Sunday, 16 January 2011

yuendumu doors

One of the most significant collections of Indigenous art now held in the South Australian Museum is the former Yuendumu school doors. Yuendumu is a traditional community in the centre of Australia.
In 1983, five artists, including Paddy Japaljarri Stewart, Paddy Japaljarri Sims and Roy Jupurrurla Curtis (other artists are deceased) painted thirty school doors with Dreaming designs, negotiating the content with other Warlpiri men and women who also collectively owned the designs. Twenty-seven Dreamings (tjukurrpa) were represented on the Doors, referring to more than two hundred sites in Warlpiri and Anmatyerre territory (see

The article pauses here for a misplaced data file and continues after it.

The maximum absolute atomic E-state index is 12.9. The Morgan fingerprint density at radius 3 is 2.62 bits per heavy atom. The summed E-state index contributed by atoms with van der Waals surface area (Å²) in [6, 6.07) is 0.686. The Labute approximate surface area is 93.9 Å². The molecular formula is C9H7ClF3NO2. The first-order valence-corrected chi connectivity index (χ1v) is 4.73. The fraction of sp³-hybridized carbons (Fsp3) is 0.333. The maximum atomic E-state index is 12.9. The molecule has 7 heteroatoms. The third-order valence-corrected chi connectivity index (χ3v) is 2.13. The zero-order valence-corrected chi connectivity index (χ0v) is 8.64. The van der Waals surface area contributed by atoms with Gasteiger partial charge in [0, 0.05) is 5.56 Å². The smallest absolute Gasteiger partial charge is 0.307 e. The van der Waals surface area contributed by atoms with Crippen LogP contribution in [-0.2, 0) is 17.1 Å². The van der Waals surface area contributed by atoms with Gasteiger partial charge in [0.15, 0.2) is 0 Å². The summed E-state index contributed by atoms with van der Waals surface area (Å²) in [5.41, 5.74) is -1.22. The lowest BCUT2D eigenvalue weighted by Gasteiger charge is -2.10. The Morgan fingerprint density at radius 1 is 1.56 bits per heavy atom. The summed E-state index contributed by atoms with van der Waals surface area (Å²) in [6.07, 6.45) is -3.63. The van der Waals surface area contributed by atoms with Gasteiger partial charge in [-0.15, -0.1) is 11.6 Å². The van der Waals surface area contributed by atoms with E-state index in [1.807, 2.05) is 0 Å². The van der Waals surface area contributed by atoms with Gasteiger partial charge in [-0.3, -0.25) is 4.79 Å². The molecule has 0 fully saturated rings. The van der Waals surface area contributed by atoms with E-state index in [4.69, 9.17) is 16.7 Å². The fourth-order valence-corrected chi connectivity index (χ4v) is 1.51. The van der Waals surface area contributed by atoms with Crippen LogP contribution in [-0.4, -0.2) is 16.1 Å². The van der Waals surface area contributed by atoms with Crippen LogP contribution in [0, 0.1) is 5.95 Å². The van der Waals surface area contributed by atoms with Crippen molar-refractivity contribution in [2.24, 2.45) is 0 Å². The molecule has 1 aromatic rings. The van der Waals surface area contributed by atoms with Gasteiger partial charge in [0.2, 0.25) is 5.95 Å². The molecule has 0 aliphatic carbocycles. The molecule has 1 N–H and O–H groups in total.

The painted Doors were intended to remind the Yuendumu schoolchildren of important and sacred sites and their obligations which extended across and to the land.
They were also a way for the elders to signify their approval of going to school, the connections between traditional knowledges and school knowledge - and they acted as a warning about the dire consequences of vandalism. They were removed in 1995 in order to safeguard them from deterioration, but also, rumour has it, from being stolen by art thieves... by the 1990s they were immensely valuable.

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